(1876-1948), socialist, antiwar activist, prison reformer
DEBRA K. JAPP
Kate Richards O'Hare has been called the United States' "premier barnstorming orator." She was active in the Socialist party in the first two decades of the twentieth century and was a well-known and popular lecturer and writer for the socialist cause. She championed the causes of women workers, tenant farmers, and those whose voices were not heard. She was convinced that under socialism, a more just, democratic, and Christian society would result. According to Neil Basen, a noted authority on her life, by 1910, she had "carved a national reputation as a scintillating spellbinder second only to [Eugene] Debs in popularity on the socialist platform" ( 1980:174). She "covered more territory and delivered more lectures on the Socialist hustings than almost any other member of the party" ( Basen, 1980:168). With the onset of World War I, she joined other socialists in protesting U.S. involvement. Her antiwar rhetoric eventually led to her arrest and conviction of sedition under the Espionage Act of 1917. After her release from prison, she fervently pursued prison reform.
But despite her successful career as a socialist speaker, antiwar activist, and prison reformer, Kate Richards O'Hare Cunningham has been virtually ignored by both historians and rhetorical scholars. There are several possible reasons. First, she was a member of a nontraditional U.S. political party. Second, as a woman, she has taken a backseat to her male counterparts in the Socialist party-- Eugene Debs, Morris Hillquit, Victor Berger. Finally, when she divorced her first husband, Frank P. O'Hare, he destroyed most of her correspondence; a significant part of her work is still available, however. Historians are beginning to recognize the important role Kate Richards O'Hare Cunningham played in the socialist movement of the early twentieth century.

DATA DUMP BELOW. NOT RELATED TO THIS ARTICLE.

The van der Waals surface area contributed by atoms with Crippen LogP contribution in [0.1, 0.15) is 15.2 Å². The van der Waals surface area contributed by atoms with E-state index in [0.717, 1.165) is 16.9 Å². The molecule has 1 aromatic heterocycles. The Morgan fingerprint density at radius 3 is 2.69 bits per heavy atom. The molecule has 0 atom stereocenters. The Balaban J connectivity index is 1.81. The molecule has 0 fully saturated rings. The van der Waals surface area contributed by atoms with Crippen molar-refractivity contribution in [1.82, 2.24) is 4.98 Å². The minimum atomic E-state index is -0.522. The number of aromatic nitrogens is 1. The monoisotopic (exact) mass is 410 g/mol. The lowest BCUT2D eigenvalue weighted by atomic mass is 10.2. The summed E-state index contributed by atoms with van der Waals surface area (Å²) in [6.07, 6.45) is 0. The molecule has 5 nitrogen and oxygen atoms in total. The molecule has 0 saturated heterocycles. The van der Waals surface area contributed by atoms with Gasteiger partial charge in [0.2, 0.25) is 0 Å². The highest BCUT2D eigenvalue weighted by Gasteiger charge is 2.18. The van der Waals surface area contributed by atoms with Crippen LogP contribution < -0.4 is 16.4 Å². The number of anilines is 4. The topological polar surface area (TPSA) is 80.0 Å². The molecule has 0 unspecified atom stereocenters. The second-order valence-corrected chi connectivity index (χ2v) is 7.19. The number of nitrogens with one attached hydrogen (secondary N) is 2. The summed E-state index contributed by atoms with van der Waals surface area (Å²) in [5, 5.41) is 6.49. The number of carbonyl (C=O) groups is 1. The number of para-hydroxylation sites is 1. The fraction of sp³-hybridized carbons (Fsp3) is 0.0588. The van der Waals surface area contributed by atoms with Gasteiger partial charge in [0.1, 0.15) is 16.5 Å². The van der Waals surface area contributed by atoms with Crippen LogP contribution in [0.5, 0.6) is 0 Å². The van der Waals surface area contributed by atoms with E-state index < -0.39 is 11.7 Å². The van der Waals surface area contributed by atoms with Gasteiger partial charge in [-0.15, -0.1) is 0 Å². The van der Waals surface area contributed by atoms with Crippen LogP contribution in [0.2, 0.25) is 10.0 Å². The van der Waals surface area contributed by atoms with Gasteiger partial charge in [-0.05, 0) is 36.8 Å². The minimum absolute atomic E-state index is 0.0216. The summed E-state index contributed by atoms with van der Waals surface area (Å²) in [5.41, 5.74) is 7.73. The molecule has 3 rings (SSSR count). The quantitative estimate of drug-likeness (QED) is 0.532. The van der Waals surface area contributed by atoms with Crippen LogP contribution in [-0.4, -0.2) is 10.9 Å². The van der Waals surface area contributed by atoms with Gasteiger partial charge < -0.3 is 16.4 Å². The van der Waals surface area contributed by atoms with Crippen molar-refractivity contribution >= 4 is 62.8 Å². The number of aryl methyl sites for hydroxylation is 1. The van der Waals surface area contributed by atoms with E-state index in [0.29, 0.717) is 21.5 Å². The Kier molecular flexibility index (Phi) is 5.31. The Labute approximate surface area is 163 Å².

Christened Carrie Katherine, Richards was born on a farm in Ottawa County, Kansas, in 1876. She was one of five children and the second of three daughters born to Andrew and Lucy Richards, "well-to-do" landowners. According to Richards' reports, her early years were idyllic. Later, in her speeches and writings, she romanticized her early years on the ranch:
Those were wonderful days and I shall never cease to be thankful that I knew them. Days that laid the foundation of my whole life, gave me health and strength and love of freedom, taught me to depend on myself, to love nature, to honor rugged strength of mind and body and to know no shams in life. Everything is very real, very much alive and in close touch with nature on the broad sweep of the prairie amid the longhorns. ( "How I Became a Socialist Agitator,"4)